Have you been one of the fortunate few to have avoided some of the worst winter weather on record? If so, consider yourself very lucky because you are in the minority. Thousands of flights have been cancelled all over the world due to snow, ice and floods. Oh, and let’s not forget that volcano. So what do you do as a stranded traveler? Who is your advocate? Is there one? Well, contrary to popular belief, there is help for those lost in the shuffle.
Following these steps will make a significant difference when your travel plans are disrupted.
Step 1-Stay calm.
As simplistic as this sounds, be smart and stay calm! Understand that everyone around you is in a similar situation, and anger and ugliness won’t necessarily get you what you want…and it will not be well received.
Step 2-Reach for your mobile device.
Standing in line at the customer service desk may be more personal, but your mobile is faster. Finding a plug to boot up is impossible and will eat up precious minutes. (Remember… everyone wants those few hotel rooms left.)
There are a number of smartphone apps to help business travelers, too. An app like TripIt helps to keep all your travel plans in one place and share them with people who might like to know where you are. Your airline carrier likely has an app, too, that will help you get the latest information on delays or changes. Check your smartphone’s app store before you go.
Step 3-Know your rights.
Remember, airlines are only expected to take responsibility for those situations that are in their control, i.e. mechanical delays. Acts of God, such as weather, are not included. Having said that, with the Airline Passenger Bill of Rights, airports are taking a more active role in managing weather delays and related issues.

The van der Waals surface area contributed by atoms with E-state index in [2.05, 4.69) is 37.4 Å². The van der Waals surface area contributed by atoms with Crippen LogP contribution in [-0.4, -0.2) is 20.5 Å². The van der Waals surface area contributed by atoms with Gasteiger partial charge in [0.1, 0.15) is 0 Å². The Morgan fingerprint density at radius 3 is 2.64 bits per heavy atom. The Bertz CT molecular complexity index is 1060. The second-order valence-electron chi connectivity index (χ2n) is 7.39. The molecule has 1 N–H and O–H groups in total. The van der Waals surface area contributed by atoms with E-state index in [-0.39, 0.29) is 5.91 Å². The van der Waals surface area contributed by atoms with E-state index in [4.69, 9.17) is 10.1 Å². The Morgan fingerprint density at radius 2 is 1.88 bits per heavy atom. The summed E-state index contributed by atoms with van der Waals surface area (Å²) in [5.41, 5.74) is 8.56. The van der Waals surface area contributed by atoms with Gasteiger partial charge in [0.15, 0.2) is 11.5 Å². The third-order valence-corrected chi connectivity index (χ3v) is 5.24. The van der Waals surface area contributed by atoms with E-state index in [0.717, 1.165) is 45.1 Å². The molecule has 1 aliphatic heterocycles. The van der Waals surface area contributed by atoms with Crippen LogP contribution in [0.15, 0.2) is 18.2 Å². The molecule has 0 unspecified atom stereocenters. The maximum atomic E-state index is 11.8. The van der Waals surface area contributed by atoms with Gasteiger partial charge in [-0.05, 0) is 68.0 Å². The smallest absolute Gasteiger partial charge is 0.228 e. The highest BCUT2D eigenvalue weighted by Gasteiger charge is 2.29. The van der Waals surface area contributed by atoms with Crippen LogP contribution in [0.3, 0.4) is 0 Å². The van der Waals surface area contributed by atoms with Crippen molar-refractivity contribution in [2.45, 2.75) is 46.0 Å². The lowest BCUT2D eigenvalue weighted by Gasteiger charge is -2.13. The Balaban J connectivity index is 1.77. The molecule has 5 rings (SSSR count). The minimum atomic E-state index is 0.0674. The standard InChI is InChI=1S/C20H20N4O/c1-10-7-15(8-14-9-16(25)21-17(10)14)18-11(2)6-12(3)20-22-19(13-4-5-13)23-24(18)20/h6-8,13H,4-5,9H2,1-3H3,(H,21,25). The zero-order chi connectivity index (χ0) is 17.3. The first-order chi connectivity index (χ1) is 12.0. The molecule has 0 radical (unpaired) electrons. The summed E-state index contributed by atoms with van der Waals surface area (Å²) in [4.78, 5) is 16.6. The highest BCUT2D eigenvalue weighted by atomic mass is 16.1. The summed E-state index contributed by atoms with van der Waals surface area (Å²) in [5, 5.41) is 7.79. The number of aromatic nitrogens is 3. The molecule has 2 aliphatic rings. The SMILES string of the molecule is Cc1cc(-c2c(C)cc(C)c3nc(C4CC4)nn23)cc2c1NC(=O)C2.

More and more airports are requiring food outlets to remain open 24 hours during major shut downs. Airports are also providing cots and blankets for those unable to find alternative lodging, and increasing security around the clock to keep “extended guests” safer. In emergency and crisis situations, let your company know where you are and that you are all right. Your company won’t be able to track down all of their travelers so reach out to them first.
So who is your advocate? In times of crisis, your travel manager may be your best friend. They can assist you by monitoring alternative flights, getting you in hotel rooms in sold out situations, and aiding in a variety of other ways.
The smartest traveler is an educated traveler. Know your options before you go if you think weather could disrupt your trip. And remember, the better the customer to that carrier, the better the opportunity for being re-accommodated.